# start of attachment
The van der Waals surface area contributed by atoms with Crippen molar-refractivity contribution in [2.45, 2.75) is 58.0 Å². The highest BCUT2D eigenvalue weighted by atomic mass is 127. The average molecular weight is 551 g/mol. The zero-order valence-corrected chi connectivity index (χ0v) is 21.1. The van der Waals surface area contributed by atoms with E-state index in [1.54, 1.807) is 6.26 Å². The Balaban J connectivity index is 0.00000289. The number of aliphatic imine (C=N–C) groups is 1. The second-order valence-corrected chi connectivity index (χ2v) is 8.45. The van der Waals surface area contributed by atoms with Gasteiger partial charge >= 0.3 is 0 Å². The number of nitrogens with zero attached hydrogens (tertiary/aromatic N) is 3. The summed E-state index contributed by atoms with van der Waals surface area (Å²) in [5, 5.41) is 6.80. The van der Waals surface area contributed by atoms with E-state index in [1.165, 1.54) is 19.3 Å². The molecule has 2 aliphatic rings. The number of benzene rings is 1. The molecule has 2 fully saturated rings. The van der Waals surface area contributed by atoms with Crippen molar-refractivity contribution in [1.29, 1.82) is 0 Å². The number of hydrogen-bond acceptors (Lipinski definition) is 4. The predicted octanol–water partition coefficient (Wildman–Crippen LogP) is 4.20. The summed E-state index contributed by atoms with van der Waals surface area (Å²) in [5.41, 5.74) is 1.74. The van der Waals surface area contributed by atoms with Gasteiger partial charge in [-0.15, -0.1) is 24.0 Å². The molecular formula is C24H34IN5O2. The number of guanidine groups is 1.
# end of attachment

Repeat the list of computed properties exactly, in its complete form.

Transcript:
The van der Waals surface area contributed by atoms with Crippen molar-refractivity contribution in [2.45, 2.75) is 58.0 Å². The highest BCUT2D eigenvalue weighted by atomic mass is 127. The average molecular weight is 551 g/mol. The zero-order valence-corrected chi connectivity index (χ0v) is 21.1. The van der Waals surface area contributed by atoms with E-state index in [1.54, 1.807) is 6.26 Å². The Balaban J connectivity index is 0.00000289. The number of aliphatic imine (C=N–C) groups is 1. The second-order valence-corrected chi connectivity index (χ2v) is 8.45. The van der Waals surface area contributed by atoms with Gasteiger partial charge >= 0.3 is 0 Å². The number of nitrogens with zero attached hydrogens (tertiary/aromatic N) is 3. The summed E-state index contributed by atoms with van der Waals surface area (Å²) in [5, 5.41) is 6.80. The van der Waals surface area contributed by atoms with E-state index in [1.165, 1.54) is 19.3 Å². The molecule has 2 aliphatic rings. The number of benzene rings is 1. The molecule has 2 fully saturated rings. The van der Waals surface area contributed by atoms with Crippen molar-refractivity contribution in [1.29, 1.82) is 0 Å². The number of hydrogen-bond acceptors (Lipinski definition) is 4. The predicted octanol–water partition coefficient (Wildman–Crippen LogP) is 4.20. The summed E-state index contributed by atoms with van der Waals surface area (Å²) in [5.41, 5.74) is 1.74. The van der Waals surface area contributed by atoms with Gasteiger partial charge in [-0.15, -0.1) is 24.0 Å². The molecular formula is C24H34IN5O2. The number of guanidine groups is 1.